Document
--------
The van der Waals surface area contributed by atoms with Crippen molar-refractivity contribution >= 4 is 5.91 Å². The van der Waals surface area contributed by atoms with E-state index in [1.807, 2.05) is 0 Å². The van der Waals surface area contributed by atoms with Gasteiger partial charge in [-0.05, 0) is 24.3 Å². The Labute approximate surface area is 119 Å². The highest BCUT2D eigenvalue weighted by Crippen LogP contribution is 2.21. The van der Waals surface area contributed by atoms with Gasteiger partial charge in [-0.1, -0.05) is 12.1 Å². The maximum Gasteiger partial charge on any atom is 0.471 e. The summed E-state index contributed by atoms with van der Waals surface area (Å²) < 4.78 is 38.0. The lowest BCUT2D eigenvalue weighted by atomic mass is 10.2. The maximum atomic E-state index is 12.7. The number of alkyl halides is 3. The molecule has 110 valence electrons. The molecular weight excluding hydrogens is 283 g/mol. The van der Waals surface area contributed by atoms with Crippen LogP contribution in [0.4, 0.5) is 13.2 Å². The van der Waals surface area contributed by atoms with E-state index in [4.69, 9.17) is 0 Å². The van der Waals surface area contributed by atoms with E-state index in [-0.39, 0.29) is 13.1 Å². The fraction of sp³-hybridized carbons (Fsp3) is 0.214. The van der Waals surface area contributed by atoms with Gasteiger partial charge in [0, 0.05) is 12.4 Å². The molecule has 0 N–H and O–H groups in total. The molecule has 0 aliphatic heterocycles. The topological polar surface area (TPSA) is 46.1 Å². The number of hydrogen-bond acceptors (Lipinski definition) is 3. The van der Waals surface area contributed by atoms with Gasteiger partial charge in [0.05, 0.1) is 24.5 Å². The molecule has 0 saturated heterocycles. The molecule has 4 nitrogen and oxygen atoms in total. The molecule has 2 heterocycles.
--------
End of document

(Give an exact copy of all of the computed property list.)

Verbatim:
The van der Waals surface area contributed by atoms with Crippen molar-refractivity contribution >= 4 is 5.91 Å². The van der Waals surface area contributed by atoms with E-state index in [1.807, 2.05) is 0 Å². The van der Waals surface area contributed by atoms with Gasteiger partial charge in [-0.05, 0) is 24.3 Å². The Labute approximate surface area is 119 Å². The highest BCUT2D eigenvalue weighted by Crippen LogP contribution is 2.21. The van der Waals surface area contributed by atoms with Gasteiger partial charge in [-0.1, -0.05) is 12.1 Å². The maximum Gasteiger partial charge on any atom is 0.471 e. The summed E-state index contributed by atoms with van der Waals surface area (Å²) < 4.78 is 38.0. The lowest BCUT2D eigenvalue weighted by atomic mass is 10.2. The maximum atomic E-state index is 12.7. The number of alkyl halides is 3. The molecule has 110 valence electrons. The molecular weight excluding hydrogens is 283 g/mol. The van der Waals surface area contributed by atoms with Crippen LogP contribution in [0.4, 0.5) is 13.2 Å². The van der Waals surface area contributed by atoms with E-state index in [4.69, 9.17) is 0 Å². The van der Waals surface area contributed by atoms with E-state index in [-0.39, 0.29) is 13.1 Å². The fraction of sp³-hybridized carbons (Fsp3) is 0.214. The van der Waals surface area contributed by atoms with Gasteiger partial charge in [0, 0.05) is 12.4 Å². The molecule has 0 N–H and O–H groups in total. The molecule has 0 aliphatic heterocycles. The topological polar surface area (TPSA) is 46.1 Å². The number of hydrogen-bond acceptors (Lipinski definition) is 3. The van der Waals surface area contributed by atoms with Gasteiger partial charge in [0.05, 0.1) is 24.5 Å². The molecule has 0 saturated heterocycles. The molecule has 4 nitrogen and oxygen atoms in total. The molecule has 2 heterocycles.